Is it a contradiction that one of the most effective and easiest public relations and communications tools – social media – has about lowest use amongst our leaders? (*Only 27% of top companies said their C-level executives were actively engaged last year)
Why is it so? Is it because my age-group isn’t gifted with wisdom, curiosity and nimbleness, but cursed with inflexibility and stubbornness?
Three reasons for not starting now
1. “It’s a waste of time”
Still a favourite, but increasingly less so. See below.
2. “I haven’t got time”
Senior people don’t have less time; many people of all ages go flat-out. And then there’s that proverb, ‘If you want something done, ask a busy person.’
3. “I might say something wrong”
A CEO said this to me this past week. Juniors don’t share your fear of going public and they have more to lose.
4. “I can’t think of anything to say”
Try this: 40% company related; 40% staff related; 20% personal. Make a list of 2-3 comments about each.
Six reasons for starting now
1. Follow the money
It’s increasingly becoming a business tool. If you can’t show an ROI in your sector yet, you soon will.
Above is what Software Advice found when they surveyed 200 B2B in 2014. The data is a bit out of date, but the trend can be inferred.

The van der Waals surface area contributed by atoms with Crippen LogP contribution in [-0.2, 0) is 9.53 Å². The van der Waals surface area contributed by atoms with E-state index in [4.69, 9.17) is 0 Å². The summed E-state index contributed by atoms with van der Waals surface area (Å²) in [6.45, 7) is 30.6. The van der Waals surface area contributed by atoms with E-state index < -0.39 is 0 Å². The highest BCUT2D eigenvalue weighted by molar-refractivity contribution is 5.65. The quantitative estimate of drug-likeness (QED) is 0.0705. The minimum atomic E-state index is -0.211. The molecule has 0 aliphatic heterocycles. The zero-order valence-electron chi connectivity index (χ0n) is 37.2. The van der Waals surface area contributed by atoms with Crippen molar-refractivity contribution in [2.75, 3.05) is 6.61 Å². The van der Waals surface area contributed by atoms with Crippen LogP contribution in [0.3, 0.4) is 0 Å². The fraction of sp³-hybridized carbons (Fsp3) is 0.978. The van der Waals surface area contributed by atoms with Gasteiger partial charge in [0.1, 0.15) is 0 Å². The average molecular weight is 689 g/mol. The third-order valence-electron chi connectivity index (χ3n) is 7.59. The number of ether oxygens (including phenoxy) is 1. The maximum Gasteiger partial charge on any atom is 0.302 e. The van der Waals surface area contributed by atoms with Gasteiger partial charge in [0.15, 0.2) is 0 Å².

By demonstrating you are contemporary you are sending a strong message to staff about the need to stay ahead of the curve.
3. Staying Relevant
Here’s the best reason I have. The biggest pressure on oldies is ‘staying relevant’, and with the accelerating pace of change, now more than ever. I think social media contributors stay relevant simply by that act – you become part of a fast moving ever-changing public relations conversation, and you are in touch with the people of all ages and demographics.
4. Better Internal Relations
With change a new constant, top-down communication is more important, not less, to instill a culture and offer encouragement. Plus, a lot of your staff are already talking about the company on social, so join in to influence.
5. Improved Reputation
Yours and the organisation’s. It’s the simplest tool for this in your public relations kit.
6. There are lots of people to help you
Your children, colleagues, consultants – you’re surrounded by helpers.
* This is a good read for the latest stats: